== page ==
Big push for hydro-power

Business, Main Stories

THE proposed hydro power plant in Gulf province from which electricity would be undersea-cabled  to Queensland is gaining momentum, with premier Anna Bligh spearheading the talks with Townsville business leaders.
The Cairns Post reported that the Queensland premier would meet with business leaders in Townsville next week to promote plans to import hydropower from Papua New Guinea for use in Queensland’s north.
“Bligh will govern Queensland from the north next week, basing herself in Townsville from Oct 11 to 16,” the newspaper reported yesterday.
She told parliament she would  be sharing with Townsville business leaders’ information about plans to import green power generated from Purari River to Queensland via an undersea cable.
She said she would also meet with federal independent MP Kennedy Bob Katter and Mt Isa state MP Betty Kiernan, about the project.
Bligh also revealed she plans to travel to PNG in December with representatives from Origin Energy, which is pursuing the hydropower project with PNG Sustainable Development Program Ltd.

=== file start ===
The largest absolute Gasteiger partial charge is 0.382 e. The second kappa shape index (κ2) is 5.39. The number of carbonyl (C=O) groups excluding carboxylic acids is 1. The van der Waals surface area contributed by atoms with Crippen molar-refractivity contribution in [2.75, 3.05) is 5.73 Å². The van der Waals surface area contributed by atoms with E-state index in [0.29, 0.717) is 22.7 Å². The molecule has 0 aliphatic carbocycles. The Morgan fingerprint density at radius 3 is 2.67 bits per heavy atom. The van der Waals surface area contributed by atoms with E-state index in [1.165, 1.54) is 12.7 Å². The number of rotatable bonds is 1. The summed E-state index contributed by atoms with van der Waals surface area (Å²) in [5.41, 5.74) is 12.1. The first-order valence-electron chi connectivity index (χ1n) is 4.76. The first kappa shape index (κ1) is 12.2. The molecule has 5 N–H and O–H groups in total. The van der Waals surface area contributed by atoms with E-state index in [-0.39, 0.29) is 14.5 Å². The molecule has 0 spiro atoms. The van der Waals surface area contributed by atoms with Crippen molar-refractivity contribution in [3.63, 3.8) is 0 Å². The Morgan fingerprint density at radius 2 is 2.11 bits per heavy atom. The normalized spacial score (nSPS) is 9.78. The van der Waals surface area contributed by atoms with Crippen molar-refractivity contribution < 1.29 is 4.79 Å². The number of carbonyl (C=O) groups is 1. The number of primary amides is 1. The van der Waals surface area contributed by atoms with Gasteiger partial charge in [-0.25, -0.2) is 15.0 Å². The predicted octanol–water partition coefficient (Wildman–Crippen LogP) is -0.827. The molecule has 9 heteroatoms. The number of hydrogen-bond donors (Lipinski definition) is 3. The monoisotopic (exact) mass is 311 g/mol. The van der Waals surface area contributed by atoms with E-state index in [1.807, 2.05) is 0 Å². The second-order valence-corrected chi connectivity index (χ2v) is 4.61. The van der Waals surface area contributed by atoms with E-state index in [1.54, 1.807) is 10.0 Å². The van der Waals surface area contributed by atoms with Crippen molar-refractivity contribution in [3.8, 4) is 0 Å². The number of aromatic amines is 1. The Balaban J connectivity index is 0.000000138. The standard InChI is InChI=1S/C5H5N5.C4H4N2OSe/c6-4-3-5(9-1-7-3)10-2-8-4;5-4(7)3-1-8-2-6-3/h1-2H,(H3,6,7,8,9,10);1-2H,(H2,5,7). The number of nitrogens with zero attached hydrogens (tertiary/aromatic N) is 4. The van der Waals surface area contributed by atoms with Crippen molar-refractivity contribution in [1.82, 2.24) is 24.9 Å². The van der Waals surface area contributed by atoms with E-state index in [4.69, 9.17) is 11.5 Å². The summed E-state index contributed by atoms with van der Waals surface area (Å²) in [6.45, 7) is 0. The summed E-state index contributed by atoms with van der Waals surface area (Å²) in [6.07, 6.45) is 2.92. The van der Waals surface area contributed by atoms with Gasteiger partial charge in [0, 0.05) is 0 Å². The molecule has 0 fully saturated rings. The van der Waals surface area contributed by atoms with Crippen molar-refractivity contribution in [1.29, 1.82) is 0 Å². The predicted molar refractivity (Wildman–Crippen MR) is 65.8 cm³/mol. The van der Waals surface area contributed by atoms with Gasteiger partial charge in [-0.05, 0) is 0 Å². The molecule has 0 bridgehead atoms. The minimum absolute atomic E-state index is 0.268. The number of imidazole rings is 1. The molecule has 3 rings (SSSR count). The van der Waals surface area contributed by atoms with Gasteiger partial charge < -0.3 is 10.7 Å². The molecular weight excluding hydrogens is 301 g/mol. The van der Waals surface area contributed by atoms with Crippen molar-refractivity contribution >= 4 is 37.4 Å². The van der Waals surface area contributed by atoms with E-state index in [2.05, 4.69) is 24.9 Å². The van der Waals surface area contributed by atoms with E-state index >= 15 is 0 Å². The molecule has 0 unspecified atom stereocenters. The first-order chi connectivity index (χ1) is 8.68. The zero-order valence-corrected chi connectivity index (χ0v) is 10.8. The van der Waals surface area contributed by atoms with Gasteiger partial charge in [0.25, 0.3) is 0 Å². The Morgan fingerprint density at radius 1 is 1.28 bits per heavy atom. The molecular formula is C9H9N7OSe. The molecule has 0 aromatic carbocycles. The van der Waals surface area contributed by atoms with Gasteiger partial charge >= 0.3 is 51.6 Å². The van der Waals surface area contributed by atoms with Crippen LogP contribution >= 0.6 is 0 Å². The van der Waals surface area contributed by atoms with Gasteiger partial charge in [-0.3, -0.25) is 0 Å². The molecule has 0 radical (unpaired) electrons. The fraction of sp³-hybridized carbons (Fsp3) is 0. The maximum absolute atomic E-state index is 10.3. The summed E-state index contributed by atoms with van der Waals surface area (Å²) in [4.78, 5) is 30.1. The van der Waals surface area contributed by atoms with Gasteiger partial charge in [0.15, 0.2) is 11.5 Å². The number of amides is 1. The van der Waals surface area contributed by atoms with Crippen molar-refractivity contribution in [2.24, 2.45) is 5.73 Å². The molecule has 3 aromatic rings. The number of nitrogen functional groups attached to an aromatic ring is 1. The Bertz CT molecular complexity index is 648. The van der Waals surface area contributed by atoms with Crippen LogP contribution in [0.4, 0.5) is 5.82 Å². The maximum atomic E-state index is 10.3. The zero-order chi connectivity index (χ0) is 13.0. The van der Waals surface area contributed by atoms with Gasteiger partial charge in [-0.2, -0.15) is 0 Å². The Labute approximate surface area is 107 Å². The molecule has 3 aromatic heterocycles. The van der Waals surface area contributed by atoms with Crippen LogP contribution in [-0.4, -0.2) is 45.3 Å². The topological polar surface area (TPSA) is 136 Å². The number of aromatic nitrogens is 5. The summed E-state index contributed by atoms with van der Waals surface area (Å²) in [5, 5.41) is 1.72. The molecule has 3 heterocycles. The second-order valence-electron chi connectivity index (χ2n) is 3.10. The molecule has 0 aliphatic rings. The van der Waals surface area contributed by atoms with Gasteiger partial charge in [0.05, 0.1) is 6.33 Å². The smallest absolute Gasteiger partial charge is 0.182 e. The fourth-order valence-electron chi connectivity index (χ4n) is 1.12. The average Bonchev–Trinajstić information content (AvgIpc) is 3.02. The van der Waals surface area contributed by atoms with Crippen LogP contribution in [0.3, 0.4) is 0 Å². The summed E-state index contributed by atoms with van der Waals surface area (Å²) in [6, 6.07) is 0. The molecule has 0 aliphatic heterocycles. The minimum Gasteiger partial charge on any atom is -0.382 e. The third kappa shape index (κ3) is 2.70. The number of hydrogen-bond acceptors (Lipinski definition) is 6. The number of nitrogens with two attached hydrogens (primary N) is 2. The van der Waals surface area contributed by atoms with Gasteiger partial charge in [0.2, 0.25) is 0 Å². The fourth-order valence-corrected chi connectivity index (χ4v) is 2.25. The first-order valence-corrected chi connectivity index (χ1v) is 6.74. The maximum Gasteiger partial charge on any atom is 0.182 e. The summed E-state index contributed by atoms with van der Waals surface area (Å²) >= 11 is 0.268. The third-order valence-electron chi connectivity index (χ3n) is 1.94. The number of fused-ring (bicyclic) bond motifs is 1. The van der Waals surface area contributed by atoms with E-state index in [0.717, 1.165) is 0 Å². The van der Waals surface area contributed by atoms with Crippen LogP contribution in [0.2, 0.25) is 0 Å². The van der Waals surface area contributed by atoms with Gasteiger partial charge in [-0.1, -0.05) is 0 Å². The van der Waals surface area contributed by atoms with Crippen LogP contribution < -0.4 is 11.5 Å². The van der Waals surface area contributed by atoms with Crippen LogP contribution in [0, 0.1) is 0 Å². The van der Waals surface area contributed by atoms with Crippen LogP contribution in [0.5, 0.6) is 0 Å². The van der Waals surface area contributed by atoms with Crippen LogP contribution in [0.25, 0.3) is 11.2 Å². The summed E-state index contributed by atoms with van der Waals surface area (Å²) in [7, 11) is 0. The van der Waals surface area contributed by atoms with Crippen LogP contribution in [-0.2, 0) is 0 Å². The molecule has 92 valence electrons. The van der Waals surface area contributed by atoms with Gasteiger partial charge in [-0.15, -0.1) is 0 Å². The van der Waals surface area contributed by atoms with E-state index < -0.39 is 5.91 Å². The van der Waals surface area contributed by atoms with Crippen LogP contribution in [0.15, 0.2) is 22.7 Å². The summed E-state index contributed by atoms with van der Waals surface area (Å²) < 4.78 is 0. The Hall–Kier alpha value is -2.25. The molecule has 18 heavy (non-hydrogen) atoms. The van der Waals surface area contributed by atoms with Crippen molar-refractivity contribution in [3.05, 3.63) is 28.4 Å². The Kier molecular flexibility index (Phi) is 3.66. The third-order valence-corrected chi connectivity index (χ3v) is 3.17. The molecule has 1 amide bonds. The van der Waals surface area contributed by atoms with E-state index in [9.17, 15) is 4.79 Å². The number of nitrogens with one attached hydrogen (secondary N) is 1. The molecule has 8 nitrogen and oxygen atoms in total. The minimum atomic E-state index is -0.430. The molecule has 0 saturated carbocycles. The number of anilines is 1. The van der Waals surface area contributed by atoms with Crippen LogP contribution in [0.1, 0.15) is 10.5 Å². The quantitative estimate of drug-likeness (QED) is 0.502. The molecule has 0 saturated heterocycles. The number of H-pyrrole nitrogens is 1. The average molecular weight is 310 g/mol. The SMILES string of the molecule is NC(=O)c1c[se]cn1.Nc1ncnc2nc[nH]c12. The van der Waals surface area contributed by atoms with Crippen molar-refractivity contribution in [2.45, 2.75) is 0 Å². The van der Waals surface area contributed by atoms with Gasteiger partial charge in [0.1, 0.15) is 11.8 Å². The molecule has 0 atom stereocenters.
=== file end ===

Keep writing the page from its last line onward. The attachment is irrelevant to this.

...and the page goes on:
“I will be joining with the CEO of Origin Energy to speak at a business breakfast of Townsville business leaders about this project,” she said yesterday.
The premier last month signed a memorandum of co-operation with the PNG government, Origin and PNG Energy Developments Ltd to begin investigations into the multi-billion dollar plan.
A comprehensive feasibility study was expected to be finished in 2012 and PNG green power could be pumping into the national grid at Townsville by 2020.
The 50:50 joint venture between Origin and PNGSDP could ultimately see the hydro-power plant built at Purari River, the country’s third largest waterway located in the Gulf province.
Last month, Origin chief executive Grant King said the ongoing assessment of the project was consistent with his company’s pursuit of renewable energy opportunities.
 “This would be the first project to deliver year-round baseload renewable energy into mainland Australia,” King said.
Bligh also said for the project to be viable, PNG needed a baseload customer for the power, which her state would become.
“If successful, this project would be a massive win-win for both PNG and Queensland, opening up new opportunities for all of us,’’ Bligh said.
Deputy prime minister Don Polye said it was a milestone to have the governments come together with the private sector in a partnership to develop such an important project.